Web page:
I know that it's possible to tinker with the balance of the instrument by relocating strap pins (aka strap buttons), usually the one on the butt-end of the instrument. My guess is that adding a second-pin closer to the top side of the instrument might alleviate the neck dive, but I thought I'd consult the experts here before making such a change.

    Who here has experience fixing neck-diving basses? What things work, and what don't? How does different positioning of the strap pins effect instrument balance?
    When i got my first Bongo i played it with an EBMM 2" nylon strap, and it hurt like hell. My basses are 4,3 and 4,6 kg respectively. Now I have one carving leather strap with 9 mm of neoprene on the inside on one bongo and a comfort strapp on the other. No problems any more.
    Also, I remember a rather stupid looking contraption that had dual straps crossed on your back, and that was comfy as hell.
    Relocating the back strap pin won't really make a big difference if your problem is that most of the weight of the Bongo is on your left shoulder. At least it doesn't on the basses I own with more than one rear strap pin.
    bovinehost: Yes, I do agree with that, but if there's nothing wrong then there's nothing wrong.
    Beth: I would compare Bongo to Tommy Lee Jones. Bad a$$ and just hot in a weird way...
    cheezewiz: They should take their lace thongs off and play bass.


    Bongo 5 HH, Black/tort w/ rosewood neck
    Bongo 5 H, Dargie Delight, on a studio floor in Nashville I guess...

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    Quote Originally Posted by c0d3h4x0r
    So how exactly does the S-shape help with neck dive? From a physics/gravity perspective, I don't understand how this would help.
    It should shift how your body "sees" the c.g. of the bass. Not sure of the specifics tho'. Don't have a strap in hand to test.
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    It goes up over your shoulder then curves in towards the center of your body and tends to raise the upper horn a bit. It also shifts the bass a but further back and brings 1st position in closer to your body.

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    Quote Originally Posted by Steve Dude Barr
    It goes up over your shoulder then curves in towards the center of your body and tends to raise the upper horn a bit. It also shifts the bass a but further back and brings 1st position in closer to your body.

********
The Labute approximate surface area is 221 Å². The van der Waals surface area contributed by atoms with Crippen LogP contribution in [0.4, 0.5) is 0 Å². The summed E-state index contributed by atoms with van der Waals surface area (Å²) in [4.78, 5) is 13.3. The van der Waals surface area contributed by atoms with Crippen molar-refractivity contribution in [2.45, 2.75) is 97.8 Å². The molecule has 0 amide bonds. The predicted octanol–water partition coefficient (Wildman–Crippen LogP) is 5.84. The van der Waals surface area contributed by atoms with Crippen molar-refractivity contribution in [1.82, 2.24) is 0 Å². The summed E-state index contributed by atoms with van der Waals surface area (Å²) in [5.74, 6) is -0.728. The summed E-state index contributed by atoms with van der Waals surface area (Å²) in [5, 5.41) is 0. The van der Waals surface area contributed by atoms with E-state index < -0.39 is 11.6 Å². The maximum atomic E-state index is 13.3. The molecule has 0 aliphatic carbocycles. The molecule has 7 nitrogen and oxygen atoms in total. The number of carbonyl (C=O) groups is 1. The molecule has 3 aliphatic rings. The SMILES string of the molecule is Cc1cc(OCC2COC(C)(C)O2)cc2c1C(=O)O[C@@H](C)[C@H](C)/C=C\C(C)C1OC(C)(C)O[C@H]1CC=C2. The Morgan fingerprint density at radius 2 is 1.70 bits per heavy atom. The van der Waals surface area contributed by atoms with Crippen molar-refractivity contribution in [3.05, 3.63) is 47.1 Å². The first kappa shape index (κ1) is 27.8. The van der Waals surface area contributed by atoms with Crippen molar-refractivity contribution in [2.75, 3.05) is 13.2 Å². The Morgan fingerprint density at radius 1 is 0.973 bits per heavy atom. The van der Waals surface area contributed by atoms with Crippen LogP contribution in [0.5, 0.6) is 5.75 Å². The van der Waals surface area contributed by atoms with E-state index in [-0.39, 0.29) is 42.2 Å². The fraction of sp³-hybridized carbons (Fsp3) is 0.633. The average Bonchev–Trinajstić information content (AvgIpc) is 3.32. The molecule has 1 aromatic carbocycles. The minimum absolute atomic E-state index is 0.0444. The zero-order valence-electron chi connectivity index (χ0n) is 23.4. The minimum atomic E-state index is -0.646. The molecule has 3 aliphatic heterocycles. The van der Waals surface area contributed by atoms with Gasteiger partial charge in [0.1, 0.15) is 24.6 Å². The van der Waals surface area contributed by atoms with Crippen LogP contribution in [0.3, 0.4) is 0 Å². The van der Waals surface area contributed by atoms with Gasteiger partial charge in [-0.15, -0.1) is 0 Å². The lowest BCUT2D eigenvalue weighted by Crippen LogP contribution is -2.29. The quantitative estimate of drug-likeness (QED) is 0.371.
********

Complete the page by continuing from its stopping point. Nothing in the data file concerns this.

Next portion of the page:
From looking at the avatar, I think that the S-strap will work wonders for c0d3h4x0r.
    bovinehost: Yes, I do agree with that, but if there's nothing wrong then there's nothing wrong.
    Beth: I would compare Bongo to Tommy Lee Jones. Bad a$$ and just hot in a weird way...
    cheezewiz: They should take their lace thongs off and play bass.


    Bongo 5 HH, Black/tort w/ rosewood neck
    Bongo 5 H, Dargie Delight, on a studio floor in Nashville I guess...

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    I own a 14lb Gibson LPB (long scale) as well as a couple of Thunderbirds (all renowned neck divers), and a good 4" leather strap with non slip suede backing makes them as comfortable as any other bass in my herd.
    Cheers
    Mark

    2009 black/tort Big Al 4 SSS

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    On my Bongo-5 I put a strap button near the bridge, pretty much symetrically located to the rearmost EQ knobs. It balances better. The strap tends to creep along the upper edge and touch my arm. When I got my Bongo-4, I added a strap button about an 2/3 inch rearward from the location I chose on my 5-string. This keeps the strap much further than 2/3 inch away from my arm because the curve of the body edge is heading much more downward for that seemingly minor 2/3 inch shift.

    I tried these locations for the buttons as an experiment. Because of the near symetry to the array of knobs, if I abandon using these [black] buttons, they are not visually jarring. They seem about right for sitting down but for standing up I think the best location, which I use on a number of basses, is on the lower edge right behind the output jack. When standing I lift the neck to about 45 dgr, which puts the button-near-the-bridge pretty much directly above the original position [IOW, no change in balance from original]. But with the neck tilted up, the lower edge location [near the jack] moves neckward, much to the left of the original endpin spot, for noticeably better balance.

    For really big players, it may be harder to find a strap long enuf for the lower edge button location. For average size players it's no problem, since most shops stock mainly overlength straps anyway, for wearing your ax near your knees in current fashion. You can test the feel and balance of the lower edge deal by tieing your strap to the plug in the jack. I wouldn't do that *instead* of a strap button there in the long term, but for a 1/2 hour practice session, to get the feel of it, it won't hurt anything.

    BTW, once you relocate the rear button, use the original endpin hole to screw on a rubber bumper [a rubber replacement "foot" for an amp or cab]. Then you can klonk your ax butt-down on the stage when you take it off and not be hammering it. Also, kind of IMPORTANT: If you decide on the lower edge location, you may need to notch your fitted case. If you're willing to drill into your ax to move a button, this shouldn't cause anxiety. But to avoid notching the case, don't mount the button right on the edge but migrate it more around toward the top/front surface. The strap is more secure that way, anyway.
    Last edited by Golem; 03-03-2006 at 06:27 AM.